The fact that there are only eight episodes in the first season of Bored to Death, novelist and would-be raconteur Jonathan Ames’s attempt at a quasi-Austerian comedy, suggests that at one point he was determined to not overstay his welcome by prematurely driving his first TV show’s central conceit into the ground. If only. Ames’s style of pseudo-autobiographical pulp is amiable enough, full of love for formula storytelling and a passing understanding of the fine line between self-deprecation and self-love, but beyond that, Bored to Death is just a fun idea poorly executed by a precocious young artist that doesn’t know how to turn dime-novel plots into sitcom material.
Like how Paul Auster inserted himself into The New York Trilogy as a protagonist, Ames assumes the starring role in Bored to Death. Jason Schwartzman plays him—a blocked novelist getting over a bad breakup by moonlighting as a private detective. Like any good private dick, Ames has a regular stable of friends he turns to for help in his semi-professional career: his fretful, petulant boss George Christopher (Ted Danson), who spends his days as the editor of Edition, a New York Magazine knockoff; and limp-dick, out-of-work comic book artist Ray Hueston (Zach Galifianakis).
True to convention, the trio only works together disparately at first, collaborating in pairs to start, then later coming together as a unified group. At that point, the series stops making fast-and-loose Chandler-esque framing devices the primary focus and tentatively starts to foreground the men’s respective women troubles (in short: none of them are getting any). Which is great, considering how tiresome it is to watch several of Ames’s clients either give him free council on how to get his girlfriend back or hear Schwartzman chirrup that tail jobs and missing sisters all remind him of his ex. Too bad it takes five episodes for that team dynamic to take control of the show’s meandering, over-arching plot.
Bored to Death’s listless, seat-of-the-pants sense of humor is so frustrating because it reveals how little of the show’s charms are dependent on Ames’s scripts (Ames wrote half of the show’s screenplays by himself and co-wrote the other half). Ames can poke fun of pseudo-bohemian white people with the best of them (“Like a buff Samuel Beckett” is a particularly vivid bit of meaningless, pseudo-intellectual banter), but apart from some great drawing-room barbs (like “Yes, I want to hear the truth. As long as it’s not boring”), Ames’s show is mostly undistinguished as a self-described “noir-otic” comedy—on its own terms, at least.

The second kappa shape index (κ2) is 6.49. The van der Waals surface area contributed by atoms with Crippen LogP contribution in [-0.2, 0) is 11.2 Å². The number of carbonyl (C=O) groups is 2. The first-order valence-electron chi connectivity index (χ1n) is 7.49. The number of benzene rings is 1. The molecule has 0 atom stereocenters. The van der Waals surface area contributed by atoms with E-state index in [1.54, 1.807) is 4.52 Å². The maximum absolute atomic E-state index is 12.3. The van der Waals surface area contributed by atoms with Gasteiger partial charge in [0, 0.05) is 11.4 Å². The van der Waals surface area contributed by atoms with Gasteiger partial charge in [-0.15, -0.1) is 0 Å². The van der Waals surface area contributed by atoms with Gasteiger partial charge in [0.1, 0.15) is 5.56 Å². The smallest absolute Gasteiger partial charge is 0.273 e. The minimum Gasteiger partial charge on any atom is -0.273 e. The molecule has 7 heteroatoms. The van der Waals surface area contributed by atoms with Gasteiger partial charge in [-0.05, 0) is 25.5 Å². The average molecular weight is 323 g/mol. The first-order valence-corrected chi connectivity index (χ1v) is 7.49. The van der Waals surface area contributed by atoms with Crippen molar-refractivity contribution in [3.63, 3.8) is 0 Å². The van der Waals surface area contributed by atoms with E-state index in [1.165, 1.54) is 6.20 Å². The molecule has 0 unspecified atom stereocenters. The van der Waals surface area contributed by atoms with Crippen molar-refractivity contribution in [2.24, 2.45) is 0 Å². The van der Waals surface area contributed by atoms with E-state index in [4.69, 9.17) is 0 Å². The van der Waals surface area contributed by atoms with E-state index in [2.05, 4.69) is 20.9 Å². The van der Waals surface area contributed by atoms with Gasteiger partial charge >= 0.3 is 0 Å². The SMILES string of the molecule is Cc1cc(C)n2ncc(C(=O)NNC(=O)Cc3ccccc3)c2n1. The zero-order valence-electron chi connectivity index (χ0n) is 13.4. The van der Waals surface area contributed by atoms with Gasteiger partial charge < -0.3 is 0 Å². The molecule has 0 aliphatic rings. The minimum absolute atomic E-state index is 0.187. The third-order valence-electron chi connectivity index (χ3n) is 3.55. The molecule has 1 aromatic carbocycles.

What really makes Bored to Death a fun work in progress is its stellar cast. Schwartzman, Danson, and Galifianakis all hit their marks and have great bromantic chemistry: a stoned stakeout in “The Case of the Beautiful Blackmailer” is especially satisfying thanks to the breezy back-and-forth between Danson and Galifianakis. And while Galifianakis plays the most sympathetic guy on the show (he’s the only lower-middle-class one among them, so, unlike Jonathan or George, he doesn’t have the luxury of being tired of his cushy life, mostly because of his nag of a wife), Schwartzman turns in the most surprisingly deft comic performance in the bunch. A scene in “The Case of the Beautiful Blackmailer” where he smirks, “I had a really nice time with you, but I’m holdin’ all the cards here,” while crossing his legs to cover up his tighty whities displays the actor’s knack for slapstick that somehow I’d completely missed until Bored to Death. Ames is a wisp of a role, too, making Schwartzman’s remarkable performance that much more impressive for its subtle accomplishments.
For a show that doesn’t have an especially sophisticated aesthetic, Bored to Death features markedly crisp and well-blocked-off on-location footage. Granted, the show was almost entirely filmed in Brooklyn, so shooting conditions weren’t exactly rough, but still: There’s something to be said about the show’s capable use of unambitious and mostly utilitarian pans and static shots that incorporate two, even three actors in each frame. I might be overpraising the show’s crew for their due diligence because slapstick and comedy of any kind works best when we can see as much of what’s going on in a frame as possible, as opposed to when close-ups are overused past the point of credulity and sanity. The point is, it’s nice to see—and hear: Bored to Death has a very clean, layered soundtrack of background noises, dialogue and non-diegetic, hipster-approved music—a comedy that can look good without really trying to.
The extras available on this DVD set are only as sustainable as your inherent fascination with Jonathan Ames’s mystique. The deleted scenes are mostly reworked versions of sequences that are already in the show. The audio commentaries are mostly idle annotations of who’s who in each episode that devolve into a lot of mutual back-slapping (on working with comedian Todd Barry: "I had him in mind to play a brain-addled blackmailer…I don’t meant to say that about Todd in a bad way.") The behind-the-scenes featurette is your standard blasé promo. And the "Jonathan Ames’s Brooklyn" feature is a huge missed opportunity. Ames and Jason Schwartzman pal around Brooklyn at the various sights where they shot the show, expecting Ames to come up with some hilarious anecdotes about each spot and only really coming up with functional, gruel-thin factoids about the area (did you know that Coney Island is right by Brighton Beach? Because now you do!).
Bored to Death’s great comedic cast makes undistinguished material well worth holding out for.